Recruitment and retention within the childcare and play sector is quite challenging in any case. Recruiting and retaining staff with really good Welsh language skills adds an extra dimension to it, and that it's a point that Mudiad Meithrin makes to us quite regularly, that they do struggle to find staff with the right skills. So, upskilling the existing workforce is a key part of it, but also doing more to attract people in with Welsh language skills in the first place in terms of the training courses that we're taking forward, and thinking about that in the context of the targets within Cymraeg 2050 and the aim to get to one million Welsh speakers. So, as the Deputy Minister said, we've got quite a number of children accessing the offer in Welsh-medium or bilingual settings at the moment. We're going to be doing some baselining work against that in terms of local authorities' Welsh in education strategic plans and education places, and what we can then do to increase the number of childcare places in parallel with that so that you can make sure that you start that pathway through learning Welsh, interacting with education and childcare through Welsh at a much earlier stage.
Just on this early point, anybody who's been through the Welsh education system, which is 20 years now, will have some Welsh language skills, obviously to differing degrees. For the entrants that are coming into childcare training now, there are going to be very few of them, realistically, with no Welsh at all, so what's actually being incorporated into the early years care training to make sure, at that stage, that the Welsh language skills are being developed, as opposed to an add-on later on?
You're quite right. Most people coming through the education system will have some awareness of Welsh although I think it's probably important to remember we do also employ people from outside of wales.
But they don't necessarily have Welsh that is appropriate. They've got Welsh that they've developed in school. It's not necessarily appropriate for then teaching that language to children, who may be coming from families who don't use Welsh at home. So, that might be the first interaction that child has with the language. So, there's a lot of that in terms of child development and how you develop children bilingually, particularly if they're coming from English-medium homes, and reinforcing the language in language choices. There will also be some people who are, perhaps—we see this quite a lot in the office—quite confident in terms of speaking Welsh but less so in terms of some of the paperwork, the reporting, the writing and the interacting with parents more officially, which we need to think about as well. But it is mainly about getting people to a point where they can transmit that language onwards in a confident and meaningful way.
Just before we move on, you said that 29 per cent of the take-up of the childcare offer is either through Welsh or is bilingual. Have you got any figures about how many children are accessing it in Welsh only?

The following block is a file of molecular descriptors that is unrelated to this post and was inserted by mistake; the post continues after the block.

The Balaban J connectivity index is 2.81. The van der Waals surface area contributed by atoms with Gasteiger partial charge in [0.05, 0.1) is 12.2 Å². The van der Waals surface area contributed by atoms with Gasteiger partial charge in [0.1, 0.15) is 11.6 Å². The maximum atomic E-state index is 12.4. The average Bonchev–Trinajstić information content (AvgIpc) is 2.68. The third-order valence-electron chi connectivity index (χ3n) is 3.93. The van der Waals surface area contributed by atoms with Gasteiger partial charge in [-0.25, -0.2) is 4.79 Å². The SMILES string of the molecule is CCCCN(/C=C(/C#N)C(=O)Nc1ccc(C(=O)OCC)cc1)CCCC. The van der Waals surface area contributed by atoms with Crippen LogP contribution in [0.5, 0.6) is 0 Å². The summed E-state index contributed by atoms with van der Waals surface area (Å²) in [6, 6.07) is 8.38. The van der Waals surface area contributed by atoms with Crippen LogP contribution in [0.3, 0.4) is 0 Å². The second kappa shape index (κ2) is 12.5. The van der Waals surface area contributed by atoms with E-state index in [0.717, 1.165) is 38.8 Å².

We will have. It becomes—. With the way we do it, it's because of the way that the setting defines their language category, and that's how we collect it. We do go down to individual child level, although it's anonymised, data collection on a termly basis. So I'll have a look and see if we can send you through the last term.
Maybe if the committee could have a note, that would be really useful.
Yes, that's fine.
Thank you, Chair. Deputy Minister, the evaluation of the childcare offer, when it was published last year, said that there was very little evidence currently available to determine what its impact was. You're going to be producing a second evaluation in November this year; do you expect to see some indications now of the impact?
Well, the evaluation of the first year of the childcare offer was very limited, because the childcare offer wasn't available throughout the whole of Wales. And it was a very early implementation phase. So, obviously it takes time to grow. And the evaluation for year 2, I think, will also show a limited impact for the same reasons. The offer became available across the whole of Wales only last April. So we've only got since last April that it's actually been fully available. And the parental survey was released to parents in June 2019, therefore any impact on parents in the authorities coming on board in the second year will also be negligible. So, it's from the next one, however, we hope that we will get more information.
So you think, by the time we get to November 2020, you might have a better picture.
Okay. I take that point. What the first year's evaluation did show, however, was that 94 per cent of respondents said that they were already using formal childcare before the offer came into place. A couple of things, really: are you surprised at that, and is that likely to inform the way that you develop the offer in the future?
No, I'm not surprised at all. When it started off, it was only available in seven local authorities. In terms of how the families found out that it was available, they found it out through the childcare providers, where they already had their children there. So it was absolutely what we would have expected, and that will continue. But, of course, we were not able to fully advertise the childcare offer until it was available in all the local authorities, which was last April. So we are planning, this autumn, quite a big push now to try to make it available to everybody—so everybody knows about it. So, no, this is the pattern we would have expected, and I think anybody who's involved in starting up something in childcare will know you have to wait a number of years before you actually see it being fully taken up.